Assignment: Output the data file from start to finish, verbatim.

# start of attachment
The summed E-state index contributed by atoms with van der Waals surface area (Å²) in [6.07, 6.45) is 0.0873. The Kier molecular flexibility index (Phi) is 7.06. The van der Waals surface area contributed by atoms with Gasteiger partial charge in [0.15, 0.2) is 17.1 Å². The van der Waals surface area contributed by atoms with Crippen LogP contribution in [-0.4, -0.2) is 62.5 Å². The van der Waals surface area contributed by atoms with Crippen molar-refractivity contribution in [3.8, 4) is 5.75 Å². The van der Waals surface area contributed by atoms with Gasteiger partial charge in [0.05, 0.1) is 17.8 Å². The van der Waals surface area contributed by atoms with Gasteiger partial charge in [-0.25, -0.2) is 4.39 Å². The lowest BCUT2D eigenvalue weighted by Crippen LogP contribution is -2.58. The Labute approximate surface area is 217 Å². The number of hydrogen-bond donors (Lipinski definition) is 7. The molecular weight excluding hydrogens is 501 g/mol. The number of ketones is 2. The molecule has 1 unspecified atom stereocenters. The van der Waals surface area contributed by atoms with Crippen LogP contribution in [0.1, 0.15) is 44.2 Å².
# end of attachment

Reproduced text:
The summed E-state index contributed by atoms with van der Waals surface area (Å²) in [6.07, 6.45) is 0.0873. The Kier molecular flexibility index (Phi) is 7.06. The van der Waals surface area contributed by atoms with Gasteiger partial charge in [0.15, 0.2) is 17.1 Å². The van der Waals surface area contributed by atoms with Crippen LogP contribution in [-0.4, -0.2) is 62.5 Å². The van der Waals surface area contributed by atoms with Crippen molar-refractivity contribution in [3.8, 4) is 5.75 Å². The van der Waals surface area contributed by atoms with Gasteiger partial charge in [0.05, 0.1) is 17.8 Å². The van der Waals surface area contributed by atoms with Gasteiger partial charge in [-0.25, -0.2) is 4.39 Å². The lowest BCUT2D eigenvalue weighted by Crippen LogP contribution is -2.58. The Labute approximate surface area is 217 Å². The number of hydrogen-bond donors (Lipinski definition) is 7. The molecular weight excluding hydrogens is 501 g/mol. The number of ketones is 2. The molecule has 1 unspecified atom stereocenters. The van der Waals surface area contributed by atoms with Crippen LogP contribution in [0.1, 0.15) is 44.2 Å².